An advanced form of a commonly used method to measure circulating tumour cells could help diagnose early stage liver cancer. 

The method in question is polymerase chain reaction (PCR) – a technology used in laboratories to amplify short sequences of DNA.

In a new study by a team from the Massachusetts General Hospital Cancer Center, the method was combined with the hospital’s own CTC-iChip technology – a platform for separating out circulating tumour cells (CTCs) from blood samples.

The combination resulted in greatly improved detection of cancer cells in the blood of patients with hepatocellular carcinoma (HCC), the most common form of liver cancer and second highest cause of cancer death worldwide.

Before the team tested their new CTC-iChip, researchers first identified 10 RNA sequences expressed specifically in HCC cells but not in red blood cells. The team then used their platform to analyse blood samples from newly diagnosed HCC patients, patients receiving treatment for their disease, HCC patients in remission, patients at risk of developing HCC, patients with other forms of cancer, and healthy volunteers.

The team found that HCC-associated RNA sequences were much higher in patients with HCC than in those with other forms of cancer, chronic liver disease or health volunteers.

When examining the number of HCC-associated RNA sequences expressed in each patient group, more than half of those with untreated HCC, 28% of patients being treated for HCC, 8% of healthy volunteers, and 3% of those with other liver diseases exhibited 9 of the specific transcripts. Those in remission demonstrated a similar percentage to the health patient group.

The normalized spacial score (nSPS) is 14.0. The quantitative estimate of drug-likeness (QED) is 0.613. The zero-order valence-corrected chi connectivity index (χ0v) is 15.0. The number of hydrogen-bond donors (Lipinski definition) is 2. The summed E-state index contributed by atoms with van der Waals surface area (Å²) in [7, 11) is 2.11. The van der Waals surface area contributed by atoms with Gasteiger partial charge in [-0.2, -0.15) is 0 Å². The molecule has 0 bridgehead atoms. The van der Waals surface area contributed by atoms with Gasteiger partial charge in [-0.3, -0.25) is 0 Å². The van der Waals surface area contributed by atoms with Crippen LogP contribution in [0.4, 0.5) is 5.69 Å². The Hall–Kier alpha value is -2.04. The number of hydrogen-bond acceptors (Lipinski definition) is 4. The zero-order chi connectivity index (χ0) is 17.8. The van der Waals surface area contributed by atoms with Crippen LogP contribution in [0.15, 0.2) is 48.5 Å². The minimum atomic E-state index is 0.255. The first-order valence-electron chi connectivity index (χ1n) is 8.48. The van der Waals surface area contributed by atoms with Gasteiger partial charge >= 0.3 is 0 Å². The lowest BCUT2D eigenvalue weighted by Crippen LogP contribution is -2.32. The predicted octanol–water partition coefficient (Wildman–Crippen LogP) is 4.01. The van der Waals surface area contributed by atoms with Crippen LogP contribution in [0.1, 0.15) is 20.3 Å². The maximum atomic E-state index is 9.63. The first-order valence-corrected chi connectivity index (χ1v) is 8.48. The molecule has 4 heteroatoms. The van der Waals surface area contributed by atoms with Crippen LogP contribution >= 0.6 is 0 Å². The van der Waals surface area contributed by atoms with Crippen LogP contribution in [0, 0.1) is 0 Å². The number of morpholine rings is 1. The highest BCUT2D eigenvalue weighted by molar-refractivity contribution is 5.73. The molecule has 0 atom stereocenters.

To confirm their findings, the team followed-up with a small group of patients. Two patients who hadn’t had any treatment between each test still demonstrated a higher level of transcript expression while two patients who had had their tumours surgically removed demonstrated much lower transcript numbers. The follow up results suggested a longevity to the team’s method suggesting its possible use as a monitoring tool.

“We have developed an assay capable of detecting a single cancer cell within a background of the tens of billions of cells that comprise whole blood,” said Mark Kalinich of the MGH Cancer Center, co-lead author of the study. “These results hold promise for both the early detection of HCC and for the monitoring of treatment over time.”

The new test offers hope to millions of individuals worldwide with HCC, particularly residents of developing countries where infection with hepatitis B virus – a known cause of HCC – affects more than 248 million individuals.

Using a technique that can identify single HCC cells from a blood sample could help diagnose HCC at a very early stage, improving five-year survival rates from around 15% in late stage HCC to around 50-80% in early stage disease.